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Government funds local news — and that’s a good thing

“And when we start treating people not as consumers but as constituents, we’ll find new ideas, new allies and new resources to reverse the downward spiral in local journalism and restore the public’s trust in the news.”

Public funding for journalism?!?! The shock! The horror!

Got that knee-jerk reaction out of your system? Great. Because 2019 will be the year that more governments start funding local news — and that’s a good thing.

If we’re serious about journalism’s essential role in our democracy, then we need to get serious about finding new ways to respond to how the collapse of local news is harming communities.

First, we need to engage with and listen to those communities a lot more. And when we start treating people not as consumers but as constituents, we’ll find new ideas, new allies, and new resources to reverse the downward spiral in local journalism and restore the public’s trust in the news.

In fact, that’s already starting to happen.

In New Jersey this year, thousands of residents organized, rallied and lobbied lawmakers to pass the Civic Info Bill. This landmark legislation has created a first-of-its-kind public fund to support quality journalism, promising media startups and other efforts meant to better inform communities.

After years of working in New Jersey and hearing how the loss of local news negatively impacted people’s lives, our group Free Press Action conceived the Civic Info Bill and led the grassroots campaign to build bipartisan support for this landmark legislation. Instead of treating residents like passive customers, we activated a statewide network of dedicated partners to reimagine the future of news and information in New Jersey.

The first $5 million for the Civic Information Consortium has gotten hung up in a procedural dispute between the governor and the legislature, but 2019 will be the year the effort gets funded, the independent board is established, and checks are written to support innovative local projects.

While a few million dollars won’t solve all the problems facing journalism in America, it’s a first step toward expanding what’s possible and showing that public funds should be part of the answer to the journalism crisis.

Over the past few years, we’ve seen more newsrooms move outside their comfort zones and begin embracing community engagement to better understand how to serve their audiences’ needs. And we’re seeing the engaged-journalism space grow and push these ideas even further with civically minded news organizations like City Bureau, Outlier Media, and Resolve Philadelphia leading the way.

In 2019, we need to push things even further and move from community engagement to community activation. In some cases, that means the public will join in new ways to support media and create their own. In other cases, it’ll take the form of pressuring public officials to fund efforts to strengthen local-news coverage and boost civic engagement in communities across the country.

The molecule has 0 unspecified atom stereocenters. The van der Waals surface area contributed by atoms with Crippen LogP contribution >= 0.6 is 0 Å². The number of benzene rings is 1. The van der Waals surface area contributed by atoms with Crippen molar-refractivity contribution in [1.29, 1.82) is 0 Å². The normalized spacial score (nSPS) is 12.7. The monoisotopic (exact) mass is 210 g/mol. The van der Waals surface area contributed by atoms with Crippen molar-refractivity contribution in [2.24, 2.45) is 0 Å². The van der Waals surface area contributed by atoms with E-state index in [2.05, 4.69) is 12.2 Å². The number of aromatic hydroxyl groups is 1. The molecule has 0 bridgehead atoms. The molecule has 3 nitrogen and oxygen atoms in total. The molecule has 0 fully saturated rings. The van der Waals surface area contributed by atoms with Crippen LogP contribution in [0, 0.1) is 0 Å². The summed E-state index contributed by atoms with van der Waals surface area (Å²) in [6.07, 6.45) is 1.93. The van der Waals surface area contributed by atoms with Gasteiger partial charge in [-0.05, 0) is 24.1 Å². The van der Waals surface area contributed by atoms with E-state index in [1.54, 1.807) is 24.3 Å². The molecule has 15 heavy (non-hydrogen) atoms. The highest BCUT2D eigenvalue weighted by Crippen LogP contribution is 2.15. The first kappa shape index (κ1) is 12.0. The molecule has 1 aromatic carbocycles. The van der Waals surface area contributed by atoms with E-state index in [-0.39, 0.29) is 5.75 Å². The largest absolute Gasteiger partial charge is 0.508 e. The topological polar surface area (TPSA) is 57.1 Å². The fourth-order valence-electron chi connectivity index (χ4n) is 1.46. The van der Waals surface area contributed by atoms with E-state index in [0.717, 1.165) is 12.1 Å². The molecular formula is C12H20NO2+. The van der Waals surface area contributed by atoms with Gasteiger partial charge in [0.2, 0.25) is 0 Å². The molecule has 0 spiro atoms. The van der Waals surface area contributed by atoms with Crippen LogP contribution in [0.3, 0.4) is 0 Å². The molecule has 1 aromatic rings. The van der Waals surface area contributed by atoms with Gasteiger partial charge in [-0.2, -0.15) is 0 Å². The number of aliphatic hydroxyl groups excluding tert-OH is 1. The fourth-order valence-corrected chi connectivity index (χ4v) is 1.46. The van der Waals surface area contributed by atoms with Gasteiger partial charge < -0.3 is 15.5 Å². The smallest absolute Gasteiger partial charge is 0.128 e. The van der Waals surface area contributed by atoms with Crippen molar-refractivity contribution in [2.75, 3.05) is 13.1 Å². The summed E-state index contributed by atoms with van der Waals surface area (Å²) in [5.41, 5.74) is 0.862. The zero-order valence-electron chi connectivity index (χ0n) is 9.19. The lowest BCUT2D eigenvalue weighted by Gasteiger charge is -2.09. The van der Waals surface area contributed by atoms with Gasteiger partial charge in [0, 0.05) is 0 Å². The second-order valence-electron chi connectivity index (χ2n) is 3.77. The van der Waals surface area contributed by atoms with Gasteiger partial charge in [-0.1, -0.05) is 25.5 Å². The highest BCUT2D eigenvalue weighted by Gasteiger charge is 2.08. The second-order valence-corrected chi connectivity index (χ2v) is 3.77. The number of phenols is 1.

In 2019, Free Press will fight to pass legislation like the Civic Info Bill in additional states and will urge states, municipalities and local institutions to come up with their own creative ways to sustain the news we need.

The rest of the world is already moving ahead of us in looking at ways to support local media. Canada just devoted nearly $600 million to boost the country’s journalism. Great Britain is redirecting $10 million from the BBC’s budget to local news outlets. Australia is considering taxing platform giants to support quality news.

These are the kinds of ideas we need to start debating here. Government funding isn’t the only answer, but neither is philanthropy or blockchain or Jeff Bezos.

And it’s time to retire claims that government funding equals government interference. It isn’t true in places like England or Germany any more than it is at NPR. There are proven ways to build firewalls to shield newsrooms from funders and create independent oversight on how the money is spent. Better still, we should engage the public on setting funding priorities.

Let’s keep in mind that for more than 50 years the United States has dedicated public money for public-interest programming. What’s come out of that? Cultural touchstones like Sesame Street and Mister Rogers’ Neighborhood, and hard-hitting journalism like Frontline. 2019 could be the year we seed a new generation of programs, outlets, and technology that respond to local needs and reflect our diverse communities.

Publicly funded media has always sought to produce news and information that serve the public interest and fill gaps in community coverage. Those gaps have become chasms that are harming our democracy, and 2019 will be the year that governments finally step up to address the local-news crisis.

Craig Aaron is the president and CEO of Free Press and Free Press Action, where Mike Rispoli is the director of the News Voices project.

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